Amphibious assault ship
An amphibious assault ship (also known as an amphibious assault carrier or commando carrier) is a type of helicopter carrier employed to land and support ground forces on enemy territory by an amphibious assault. Although it often resembles an aircraft carrier, an amphibious assault ship has a fundamentally different role: Its aviation facilities have the primary function of hosting helicopters to support forces ashore rather than to support strike aircraft. They are, however, capable of serving in the sea-control role, employing aircraft like Harrier fighters and anti-submarine warfare (ASW) helicopters. Most of these ships can also carry or support landing craft, such as air-cushioned landing craft or landing craft utilities (LCUs). The largest fleet of these types is operated by the United States Navy, including the Tarawa class, dating back to the 1970s and the newer and larger Wasp class ships that debuted in 1989.
It has been said that amphibious assaults are among the toughest of all military operations to coordinate. They need such fine control and high degree of coordination that only the top-tier powers appear to have the ability to even attempt them seriously, let alone complete them successfully. The two nations that have made by far the most amphibious assaults during the past century are the United States and the United Kingdom. From the great assaults of World War II to the recent attack on the Al-Faw Peninsula in Iraq, both countries have been at the forefront of developing amphibious assault doctrine and shipping.
Due to their aircraft carrier heritage, all amphibious assault ships resemble aircraft carriers in design. The flight deck is used to operate helicopters for landing troops and supplies and Harrier Jump Jets to provide air support to landing operations. Landing craft are also carried, either on deck-mounted davits, or in an internal well deck.
World War I and interwar period
The history of the specialist amphibious assault vessel really began during World War II. Prior to World War I, amphibious assaults were undertaken with conventional boats. The disastrous Gallipoli landings of 1915 (during the Battle of Gallipoli) showed that this type of operation was impossible in the face of modern weapons, especially the machine gun. The 1920s and 1930s did not see much progress in most of the world, the exception being the U.S. Marine Corps. The small Corps operations of the period in Central and South America led to the development of amphibious assault doctrine much in advance of the rest of the world. By the late 1930s, concrete plans were beginning to form to build the first truly specialized amphibious assault ships.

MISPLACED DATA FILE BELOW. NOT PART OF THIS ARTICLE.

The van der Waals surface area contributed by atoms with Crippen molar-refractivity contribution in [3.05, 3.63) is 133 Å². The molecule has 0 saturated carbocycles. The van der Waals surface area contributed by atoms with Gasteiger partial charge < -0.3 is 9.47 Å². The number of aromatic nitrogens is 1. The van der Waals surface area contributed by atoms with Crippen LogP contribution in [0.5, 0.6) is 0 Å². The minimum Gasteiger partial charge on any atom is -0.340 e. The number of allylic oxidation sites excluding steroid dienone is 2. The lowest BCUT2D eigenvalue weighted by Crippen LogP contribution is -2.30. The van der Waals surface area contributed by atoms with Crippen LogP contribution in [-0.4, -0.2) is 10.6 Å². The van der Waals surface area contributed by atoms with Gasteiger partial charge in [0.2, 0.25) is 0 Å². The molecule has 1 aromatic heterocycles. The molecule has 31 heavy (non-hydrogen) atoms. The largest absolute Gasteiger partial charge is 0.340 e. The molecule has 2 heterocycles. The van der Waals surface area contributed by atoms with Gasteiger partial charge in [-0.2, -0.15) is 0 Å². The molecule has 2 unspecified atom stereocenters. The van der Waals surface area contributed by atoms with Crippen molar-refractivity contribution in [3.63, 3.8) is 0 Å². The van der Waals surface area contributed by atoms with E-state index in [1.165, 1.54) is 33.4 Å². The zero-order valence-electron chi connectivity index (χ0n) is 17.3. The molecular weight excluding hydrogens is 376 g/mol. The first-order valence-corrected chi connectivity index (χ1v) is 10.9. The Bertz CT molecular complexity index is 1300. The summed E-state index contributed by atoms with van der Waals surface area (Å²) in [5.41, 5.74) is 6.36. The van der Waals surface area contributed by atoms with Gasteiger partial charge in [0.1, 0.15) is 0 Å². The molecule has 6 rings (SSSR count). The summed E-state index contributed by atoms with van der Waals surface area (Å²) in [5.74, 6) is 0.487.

Specialized shipping can be divided into two types, most crudely described as ships and craft. In general, the ships carry troops from the port of embarkation to the drop point for the assault, and the craft carry troops from the ship to the shore. Amphibious assaults taking place over short distances can also involve the shore-to-shore technique, where landing craft go directly from the port of embarkation to the assault point.
World War II developments
Many of the early types of shipping were converted cargo vessels. Of these, the Landing Ship Tank (LST) stands out. As the name suggests, it is a specialized type for getting tanks or other large vehicles ashore. Unlike the other larger shipping, LSTs could beach and discharge directly onto shore. Beyond the ships carrying the troops, other vessels were needed. It was quickly appreciated that amphibious assaults were such complicated operations that a specialized flagship was needed, with facilities that a normal naval vessel simply could not provide. It was also realized that battleships, cruisers, and destroyers could not necessarily provide all the fire support (including suppressive fire) that an assault would need. Therefore, specialized shipping was developed that incorporated various direct and indirect fire weapons. These included guns and rockets that could be mounted on landing craft and landing ships. As part of the final barrage before an assault, the landing area would be plastered by these types.
Despite all the progress that was seen during World War II, there were still fundamental limitations in the types of coastline suitable for assault. Beaches had to be relatively free of obstacles, and have the right tidal conditions and the correct slope. However, the development of the helicopter fundamentally changed the equation.